City Hall and Motivate Agree to Beef Up Citi Bike During the L Train Shutdown

Citi Bike will add 1,250 bicycles and 2,500 docking points to the busiest parts of its existing service area starting next spring.

Citi Bike's "valet service" means fewer hassles. Photo: Citi Bike
Citi Bike's "valet service" means fewer hassles. Photo: Citi Bike

Citi Bike will add 1,250 bicycles and 2,500 docking points to the busiest parts of its existing service area starting next spring, the de Blasio administration announced today. The extra capacity will help absorb a surge in demand when the western portion of the L train goes down for repairs.

The expansion will also include Citi Bike’s first electric-assist bicycles, 1,000 of which will be available exclusively at four stations — two in Williamsburg and two in Lower Manhattan. The e-bikes are specifically intended to help people handle the incline on the Williamsburg Bridge (Citi Bike operator Motivate calls it “Shuttle Service”). City Hall says these e-bikes are a temporary addition to the fleet available only for the duration of the L train rehab, which is expected to last 15 months.

The extra docking capacity will be concentrated in northern Brooklyn and Manhattan between Canal Street and 59th Street, the area most heavily affected by the loss of the L train west of Bedford Avenue. In addition, Citi Bike will send out several more valet crews to receive bikes from people at the end of their trips, adding capacity beyond the limits of docking stations at busy rush hour locations.

Before the new stations arrive, DOT will conduct a round of outreach with local community boards in the affected areas. Needless to say, these are all neighborhoods where sidewalk space is at a premium and bike-share stations in the curb lane make the most sense.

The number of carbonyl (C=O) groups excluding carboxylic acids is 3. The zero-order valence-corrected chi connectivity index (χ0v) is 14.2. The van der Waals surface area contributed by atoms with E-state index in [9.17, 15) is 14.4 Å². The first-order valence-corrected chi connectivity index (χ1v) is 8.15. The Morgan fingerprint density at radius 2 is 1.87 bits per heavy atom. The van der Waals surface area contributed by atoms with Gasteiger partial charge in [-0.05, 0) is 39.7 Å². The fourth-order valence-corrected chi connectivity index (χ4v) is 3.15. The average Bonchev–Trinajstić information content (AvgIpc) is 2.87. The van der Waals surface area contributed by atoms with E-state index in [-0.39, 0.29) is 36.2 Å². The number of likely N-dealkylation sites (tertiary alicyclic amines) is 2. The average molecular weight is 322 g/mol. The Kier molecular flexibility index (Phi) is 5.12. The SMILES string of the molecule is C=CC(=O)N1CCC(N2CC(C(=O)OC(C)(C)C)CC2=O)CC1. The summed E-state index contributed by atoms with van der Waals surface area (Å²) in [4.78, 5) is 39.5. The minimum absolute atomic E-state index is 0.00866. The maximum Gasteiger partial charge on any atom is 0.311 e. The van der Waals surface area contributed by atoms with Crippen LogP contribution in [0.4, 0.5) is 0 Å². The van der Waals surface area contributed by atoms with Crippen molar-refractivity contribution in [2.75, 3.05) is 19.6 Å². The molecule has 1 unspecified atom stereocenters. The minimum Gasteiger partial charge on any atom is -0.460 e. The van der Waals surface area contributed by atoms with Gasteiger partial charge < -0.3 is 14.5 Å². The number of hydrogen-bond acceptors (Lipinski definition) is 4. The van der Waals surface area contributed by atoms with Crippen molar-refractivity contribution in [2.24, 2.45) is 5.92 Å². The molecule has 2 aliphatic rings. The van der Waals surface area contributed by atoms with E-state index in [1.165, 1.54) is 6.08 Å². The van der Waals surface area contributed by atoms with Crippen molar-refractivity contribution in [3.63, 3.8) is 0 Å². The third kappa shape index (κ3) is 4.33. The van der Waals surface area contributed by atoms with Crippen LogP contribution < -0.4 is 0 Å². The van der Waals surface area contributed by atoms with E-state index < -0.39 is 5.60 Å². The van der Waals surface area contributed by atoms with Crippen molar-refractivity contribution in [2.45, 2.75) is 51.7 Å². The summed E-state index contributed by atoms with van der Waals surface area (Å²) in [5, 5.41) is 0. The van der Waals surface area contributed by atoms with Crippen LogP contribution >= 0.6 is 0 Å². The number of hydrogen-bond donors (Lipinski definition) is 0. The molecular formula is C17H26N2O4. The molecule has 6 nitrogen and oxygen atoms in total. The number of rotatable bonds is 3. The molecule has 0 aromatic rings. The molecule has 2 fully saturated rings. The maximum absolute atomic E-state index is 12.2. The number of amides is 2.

With each Citi Bike averaging about six trips per day during warmer months, the addition of more than 2,000 bikes for the L train shutdown could handle 10,000 or more daily trips (the limited e-bike origins and destinations may dampen trips-per-bike). Bus service will carry the lion’s share of the 80,000 or so L train riders expected to divert to surface travel instead of other subways, but Citi Bike will be a significant part of the mix, relieving pressure on the shuttle buses operating between Williamsburg and Manhattan.

City Hall’s announcement mentions no public subsidy for this bike-share expansion, and Streetsblog has a request in to confirm that Motivate is shouldering the costs.

As encouraging as it is to see the de Blasio administration and Motivate reach a deal on infill expansion for bike-share, it also raises the question: Why won’t the mayor push for a Citi Bike expansion beyond the borders of the current service zone?

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Last night DOT outlined some of the bike projects it’s planning for Williamsburg and Bushwick in the near future, including bike lanes on Meeker Avenue and improved southbound bike connections from the Williamsburg Bridge. While it didn’t come up at the meeting, the looming L train shutdown lends some extra urgency to bike network improvements in this […]